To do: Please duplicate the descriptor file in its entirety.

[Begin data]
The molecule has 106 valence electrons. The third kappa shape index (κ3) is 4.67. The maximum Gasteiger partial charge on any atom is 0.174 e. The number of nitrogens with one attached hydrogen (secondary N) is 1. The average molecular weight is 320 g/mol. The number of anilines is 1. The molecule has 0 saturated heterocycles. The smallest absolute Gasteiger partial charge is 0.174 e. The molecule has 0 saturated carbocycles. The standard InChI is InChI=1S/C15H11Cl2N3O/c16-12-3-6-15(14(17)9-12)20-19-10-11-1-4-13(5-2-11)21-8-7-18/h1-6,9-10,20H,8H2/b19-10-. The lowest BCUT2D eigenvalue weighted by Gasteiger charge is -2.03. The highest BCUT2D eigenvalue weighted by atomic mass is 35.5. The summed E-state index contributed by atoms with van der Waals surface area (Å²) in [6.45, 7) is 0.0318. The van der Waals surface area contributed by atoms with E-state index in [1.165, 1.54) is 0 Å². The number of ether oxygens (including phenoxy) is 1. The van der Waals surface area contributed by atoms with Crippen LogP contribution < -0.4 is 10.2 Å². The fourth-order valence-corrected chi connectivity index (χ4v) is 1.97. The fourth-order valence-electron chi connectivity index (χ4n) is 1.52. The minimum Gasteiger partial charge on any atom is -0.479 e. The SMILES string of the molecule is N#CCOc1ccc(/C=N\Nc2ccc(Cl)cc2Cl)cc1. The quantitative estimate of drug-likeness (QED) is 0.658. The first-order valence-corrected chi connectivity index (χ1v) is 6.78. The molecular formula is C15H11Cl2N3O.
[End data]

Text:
The molecule has 106 valence electrons. The third kappa shape index (κ3) is 4.67. The maximum Gasteiger partial charge on any atom is 0.174 e. The number of nitrogens with one attached hydrogen (secondary N) is 1. The average molecular weight is 320 g/mol. The number of anilines is 1. The molecule has 0 saturated heterocycles. The smallest absolute Gasteiger partial charge is 0.174 e. The molecule has 0 saturated carbocycles. The standard InChI is InChI=1S/C15H11Cl2N3O/c16-12-3-6-15(14(17)9-12)20-19-10-11-1-4-13(5-2-11)21-8-7-18/h1-6,9-10,20H,8H2/b19-10-. The lowest BCUT2D eigenvalue weighted by Gasteiger charge is -2.03. The highest BCUT2D eigenvalue weighted by atomic mass is 35.5. The summed E-state index contributed by atoms with van der Waals surface area (Å²) in [6.45, 7) is 0.0318. The van der Waals surface area contributed by atoms with E-state index in [1.165, 1.54) is 0 Å². The number of ether oxygens (including phenoxy) is 1. The van der Waals surface area contributed by atoms with Crippen LogP contribution < -0.4 is 10.2 Å². The fourth-order valence-corrected chi connectivity index (χ4v) is 1.97. The fourth-order valence-electron chi connectivity index (χ4n) is 1.52. The minimum Gasteiger partial charge on any atom is -0.479 e. The SMILES string of the molecule is N#CCOc1ccc(/C=N\Nc2ccc(Cl)cc2Cl)cc1. The quantitative estimate of drug-likeness (QED) is 0.658. The first-order valence-corrected chi connectivity index (χ1v) is 6.78. The molecular formula is C15H11Cl2N3O.